Why has the Feres Doctrine survived even though the injuries to service members have been horrible?

One of the reasons that the Feres Doctrine has survived, even though many service members have challenged the law, is that Congress has always had the power to change the law and has not done so. Since the 1980s, members of Congress made several attempts to pass a law to allow active-duty service members to sue for medical malpractice, but none had passed.

However, in 2020, Congress passed a new National Defense Authorization Act (NDAA) that included a new exception to the Feres Doctrine. The 2020 NDAA allows active-duty service members to get compensation if they were the victim of medical malpractice. They still can’t sue the United States in court, but instead they can file an administrative claim with the Secretary of Defense. The Secretary of Defense would review all of these claims and can pay the victims a settlement if he or she decides the claim is legitimate.

This exception to the Feres Doctrine still doesn’t apply to all medical malpractice cases. The 2020 NDAA says that it only applies if the medical malpractice occurred in a “covered military treatment facility” and was caused by a “Department of Defense health care provider.” This means that if the incident occurred in a civilian treatment facility, like one operated by Veterans Affairs, the Feres Doctrine would still block the claim. Also, if a civilian health care worker caused the malpractice, the Feres Doctrine would still block the claim.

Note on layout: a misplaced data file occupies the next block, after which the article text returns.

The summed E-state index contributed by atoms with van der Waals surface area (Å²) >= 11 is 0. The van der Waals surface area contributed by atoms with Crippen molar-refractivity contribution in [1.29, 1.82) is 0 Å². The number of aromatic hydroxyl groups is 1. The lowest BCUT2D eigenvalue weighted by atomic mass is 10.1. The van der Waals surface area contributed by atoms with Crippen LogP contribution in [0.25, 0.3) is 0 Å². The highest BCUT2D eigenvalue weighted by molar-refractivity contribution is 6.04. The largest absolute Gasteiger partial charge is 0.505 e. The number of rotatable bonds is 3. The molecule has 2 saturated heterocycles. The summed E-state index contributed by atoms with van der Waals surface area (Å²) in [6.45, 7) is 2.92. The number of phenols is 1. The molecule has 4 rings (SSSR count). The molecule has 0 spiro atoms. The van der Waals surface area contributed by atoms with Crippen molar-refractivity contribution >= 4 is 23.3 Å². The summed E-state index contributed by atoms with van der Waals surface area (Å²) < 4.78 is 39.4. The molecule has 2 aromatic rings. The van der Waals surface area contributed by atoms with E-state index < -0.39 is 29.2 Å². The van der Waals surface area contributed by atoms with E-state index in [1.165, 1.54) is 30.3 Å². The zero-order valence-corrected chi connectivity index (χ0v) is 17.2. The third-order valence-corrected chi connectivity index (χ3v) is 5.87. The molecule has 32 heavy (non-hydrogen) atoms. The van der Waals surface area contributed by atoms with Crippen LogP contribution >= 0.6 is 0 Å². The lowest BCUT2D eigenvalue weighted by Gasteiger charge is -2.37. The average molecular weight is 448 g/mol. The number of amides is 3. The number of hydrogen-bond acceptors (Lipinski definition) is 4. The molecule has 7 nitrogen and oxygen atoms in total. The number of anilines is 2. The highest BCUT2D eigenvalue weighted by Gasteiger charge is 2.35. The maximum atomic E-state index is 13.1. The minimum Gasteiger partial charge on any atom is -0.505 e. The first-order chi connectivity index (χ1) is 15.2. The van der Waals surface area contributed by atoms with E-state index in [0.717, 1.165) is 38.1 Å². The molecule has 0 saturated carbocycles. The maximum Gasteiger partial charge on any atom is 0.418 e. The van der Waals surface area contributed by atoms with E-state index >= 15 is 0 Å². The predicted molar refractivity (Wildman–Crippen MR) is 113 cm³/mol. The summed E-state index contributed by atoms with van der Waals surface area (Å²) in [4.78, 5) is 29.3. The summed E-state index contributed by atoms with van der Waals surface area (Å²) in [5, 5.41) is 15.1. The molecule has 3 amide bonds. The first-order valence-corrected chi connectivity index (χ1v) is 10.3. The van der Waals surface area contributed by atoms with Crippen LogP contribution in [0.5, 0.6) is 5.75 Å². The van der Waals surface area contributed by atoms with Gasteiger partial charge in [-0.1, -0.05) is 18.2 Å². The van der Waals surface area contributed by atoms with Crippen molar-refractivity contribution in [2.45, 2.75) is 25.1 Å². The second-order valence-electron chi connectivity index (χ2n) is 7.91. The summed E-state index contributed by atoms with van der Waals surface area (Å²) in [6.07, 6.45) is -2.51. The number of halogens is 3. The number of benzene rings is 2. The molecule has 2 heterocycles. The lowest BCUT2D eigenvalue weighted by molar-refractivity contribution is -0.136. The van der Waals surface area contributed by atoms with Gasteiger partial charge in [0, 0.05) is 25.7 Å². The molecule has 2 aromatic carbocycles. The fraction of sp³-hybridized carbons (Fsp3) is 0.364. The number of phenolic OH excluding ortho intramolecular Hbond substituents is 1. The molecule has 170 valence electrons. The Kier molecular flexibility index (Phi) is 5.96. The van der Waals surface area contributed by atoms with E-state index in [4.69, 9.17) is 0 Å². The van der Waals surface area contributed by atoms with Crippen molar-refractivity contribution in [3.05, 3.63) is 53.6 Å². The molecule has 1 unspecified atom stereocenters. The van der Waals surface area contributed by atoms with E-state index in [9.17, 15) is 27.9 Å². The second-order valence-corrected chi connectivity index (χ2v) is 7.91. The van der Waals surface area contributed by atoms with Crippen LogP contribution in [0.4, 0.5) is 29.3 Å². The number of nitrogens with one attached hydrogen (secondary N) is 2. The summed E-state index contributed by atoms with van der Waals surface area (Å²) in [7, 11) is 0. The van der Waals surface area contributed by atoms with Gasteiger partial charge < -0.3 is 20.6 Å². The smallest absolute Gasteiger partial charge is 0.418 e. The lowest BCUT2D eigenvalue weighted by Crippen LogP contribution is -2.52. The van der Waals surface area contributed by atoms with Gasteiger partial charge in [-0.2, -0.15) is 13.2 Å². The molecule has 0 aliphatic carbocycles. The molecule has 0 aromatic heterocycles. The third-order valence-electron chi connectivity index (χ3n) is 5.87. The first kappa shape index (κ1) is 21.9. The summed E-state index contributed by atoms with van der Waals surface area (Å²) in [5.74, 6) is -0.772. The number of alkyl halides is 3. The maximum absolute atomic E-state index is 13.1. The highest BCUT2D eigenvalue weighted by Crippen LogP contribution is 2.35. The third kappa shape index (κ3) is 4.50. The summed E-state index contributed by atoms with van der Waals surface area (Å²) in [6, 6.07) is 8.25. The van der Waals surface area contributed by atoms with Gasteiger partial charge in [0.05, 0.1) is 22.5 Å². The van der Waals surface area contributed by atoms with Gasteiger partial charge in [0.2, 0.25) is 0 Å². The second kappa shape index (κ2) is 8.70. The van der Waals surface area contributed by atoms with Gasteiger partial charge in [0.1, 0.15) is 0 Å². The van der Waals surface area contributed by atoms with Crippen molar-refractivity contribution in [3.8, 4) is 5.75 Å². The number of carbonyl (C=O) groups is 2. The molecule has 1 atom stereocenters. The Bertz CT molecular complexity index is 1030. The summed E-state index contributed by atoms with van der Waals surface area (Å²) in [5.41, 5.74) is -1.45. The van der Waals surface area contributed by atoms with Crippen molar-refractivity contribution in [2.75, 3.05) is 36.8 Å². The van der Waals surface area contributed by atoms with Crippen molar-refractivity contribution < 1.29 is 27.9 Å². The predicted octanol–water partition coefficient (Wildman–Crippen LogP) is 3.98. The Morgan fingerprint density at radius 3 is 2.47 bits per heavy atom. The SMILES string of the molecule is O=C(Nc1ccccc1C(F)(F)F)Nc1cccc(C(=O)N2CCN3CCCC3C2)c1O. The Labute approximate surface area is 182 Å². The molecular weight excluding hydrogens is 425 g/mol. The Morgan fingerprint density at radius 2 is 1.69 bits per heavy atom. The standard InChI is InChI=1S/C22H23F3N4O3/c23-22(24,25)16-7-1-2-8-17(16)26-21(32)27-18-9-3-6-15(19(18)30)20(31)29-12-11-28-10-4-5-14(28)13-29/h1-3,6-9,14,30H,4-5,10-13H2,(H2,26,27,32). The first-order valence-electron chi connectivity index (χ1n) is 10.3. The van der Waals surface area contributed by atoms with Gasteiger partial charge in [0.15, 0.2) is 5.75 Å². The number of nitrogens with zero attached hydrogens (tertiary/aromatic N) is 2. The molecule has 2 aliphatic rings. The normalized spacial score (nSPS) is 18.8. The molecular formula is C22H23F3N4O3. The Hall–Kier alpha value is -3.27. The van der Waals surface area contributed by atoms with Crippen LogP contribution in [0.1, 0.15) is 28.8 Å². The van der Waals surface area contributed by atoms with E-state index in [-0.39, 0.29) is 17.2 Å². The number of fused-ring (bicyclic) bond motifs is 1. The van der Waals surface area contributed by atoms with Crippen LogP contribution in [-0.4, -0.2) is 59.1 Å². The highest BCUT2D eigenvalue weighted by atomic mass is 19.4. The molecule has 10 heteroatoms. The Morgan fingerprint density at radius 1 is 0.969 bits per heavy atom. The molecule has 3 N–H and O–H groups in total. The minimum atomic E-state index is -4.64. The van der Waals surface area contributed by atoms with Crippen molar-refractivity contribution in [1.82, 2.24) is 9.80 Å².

So the Feres Doctrine still says that no active-duty service member can sue the United States. But the 2020 NDAA created a different path to get compensation for some active-duty service members who are victims of medical malpractice—it just happens through the Department of Defense and not the courts.


What should a service member do, if he or she is injured while on active duty?

If you are injured while on active-duty, you should talk to a private attorney who specializes in military law. You may find out that you cannot sue because of the Feres Doctrine. However, laws change and new bills are introduced in Congress all the time. Never give up on a claim without speaking to an attorney who practices military law.